XM assures me that this strange way of thinking and speaking is isolated to the older generation of Chinese, people now in their 50s and 60s. Why they think this way, we don't know. Maybe it comes from highly nationalist education in their youth, or maybe as a reaction to all of the (westernizing) changes of the past twenty years. I considered making the effort to share with them the interesting things I have seen outside of Nanjing, or Jiangsu, or China, but in the end I never do. I don't think they're so interested in listening, just talking. So even though I can't put on my really-impressed-foreigner face anymore, I'll still listen.

Friday, March 21, 2008

Don't Worry, Everything's Not Fine

Last night I was already asleep when XM woke me to see the special CCTV program on the violence in Tibet.

I had first read reports on H-NET a week before. These reports--blurbs from locals, monks and foreigners--gave the appearance of having squeezed through cracks in the Chinese security blockade, worn and torn from their long journey. They spoke of a hundred of dead, thousands protesting, riots at this and that temple. A jumble of unconfirmed, denied, renegade facts; it was as if the reporting agency had first caught witnesses in flight, and then purposely maintained the rawness of the reports as proud proof of their verity in the face of toned-down Chinese media reports. Seeing the state that the statements arrived in, I stereotypically assumed news in China would feature images of the Potala Palace encircled by dancing minorities carrying flags of the Five Friendlies with the train line in the background (antelopes in tow). Message to the world: "Everything's OK".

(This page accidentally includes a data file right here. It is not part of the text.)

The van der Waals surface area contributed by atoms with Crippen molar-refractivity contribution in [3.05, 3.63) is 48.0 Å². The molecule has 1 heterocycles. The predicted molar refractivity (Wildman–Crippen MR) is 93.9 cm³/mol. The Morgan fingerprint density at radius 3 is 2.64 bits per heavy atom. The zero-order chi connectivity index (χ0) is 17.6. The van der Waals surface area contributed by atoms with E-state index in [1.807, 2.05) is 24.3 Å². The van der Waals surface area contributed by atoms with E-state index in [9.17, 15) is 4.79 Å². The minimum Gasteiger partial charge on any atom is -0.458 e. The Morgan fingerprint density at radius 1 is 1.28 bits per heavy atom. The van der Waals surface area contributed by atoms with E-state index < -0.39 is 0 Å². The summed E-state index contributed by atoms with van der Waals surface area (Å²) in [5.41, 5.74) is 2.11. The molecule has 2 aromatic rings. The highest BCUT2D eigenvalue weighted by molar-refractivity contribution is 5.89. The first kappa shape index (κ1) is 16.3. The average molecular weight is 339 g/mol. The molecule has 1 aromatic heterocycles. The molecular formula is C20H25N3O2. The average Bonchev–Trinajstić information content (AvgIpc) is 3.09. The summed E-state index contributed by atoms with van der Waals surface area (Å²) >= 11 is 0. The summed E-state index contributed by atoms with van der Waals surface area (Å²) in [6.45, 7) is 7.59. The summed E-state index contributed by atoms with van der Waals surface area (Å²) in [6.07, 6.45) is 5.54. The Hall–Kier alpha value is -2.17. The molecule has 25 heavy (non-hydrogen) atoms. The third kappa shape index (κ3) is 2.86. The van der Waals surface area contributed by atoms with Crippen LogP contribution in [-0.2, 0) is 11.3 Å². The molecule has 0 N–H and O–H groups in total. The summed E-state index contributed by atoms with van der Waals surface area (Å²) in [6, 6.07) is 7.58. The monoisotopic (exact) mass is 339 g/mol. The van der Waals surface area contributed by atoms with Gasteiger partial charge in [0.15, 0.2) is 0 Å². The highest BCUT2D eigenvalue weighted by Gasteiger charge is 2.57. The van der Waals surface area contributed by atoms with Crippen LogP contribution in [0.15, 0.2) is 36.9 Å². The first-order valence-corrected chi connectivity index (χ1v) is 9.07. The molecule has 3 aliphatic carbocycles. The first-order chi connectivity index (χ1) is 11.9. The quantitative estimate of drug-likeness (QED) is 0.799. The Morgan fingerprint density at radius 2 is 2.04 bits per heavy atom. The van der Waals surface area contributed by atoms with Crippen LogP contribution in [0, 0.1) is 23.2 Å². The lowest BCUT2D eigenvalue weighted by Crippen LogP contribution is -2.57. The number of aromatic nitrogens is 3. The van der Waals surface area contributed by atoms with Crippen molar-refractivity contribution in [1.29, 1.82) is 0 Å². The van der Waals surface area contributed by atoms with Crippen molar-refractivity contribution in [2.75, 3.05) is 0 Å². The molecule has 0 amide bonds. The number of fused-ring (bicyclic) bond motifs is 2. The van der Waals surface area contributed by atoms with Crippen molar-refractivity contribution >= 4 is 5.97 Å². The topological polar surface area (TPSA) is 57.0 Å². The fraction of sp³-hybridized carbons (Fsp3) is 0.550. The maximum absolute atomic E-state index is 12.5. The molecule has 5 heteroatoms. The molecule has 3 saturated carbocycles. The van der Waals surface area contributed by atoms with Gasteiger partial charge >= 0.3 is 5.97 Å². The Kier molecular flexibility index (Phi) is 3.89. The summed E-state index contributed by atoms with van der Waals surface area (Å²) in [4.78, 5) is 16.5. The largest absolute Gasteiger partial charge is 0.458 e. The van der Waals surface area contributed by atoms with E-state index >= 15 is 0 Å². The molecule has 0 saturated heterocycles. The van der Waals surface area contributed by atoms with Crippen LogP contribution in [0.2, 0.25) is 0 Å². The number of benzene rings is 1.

My eyes were bleary with sleep and myopia, so the imagery on the TV screen was hazy. There were flames, storefront gates being kicked, axed, and ripped off slowly but surely. Crying, and blood as a civilian was beat in the back of the head. Office furniture and goods being thrown energetically into the street. A middle school caught fire. A man angrily described while wiping tears on his sleeve how his sister wouldn't jump out the window, and burnt to death while he and his wife survived the leap.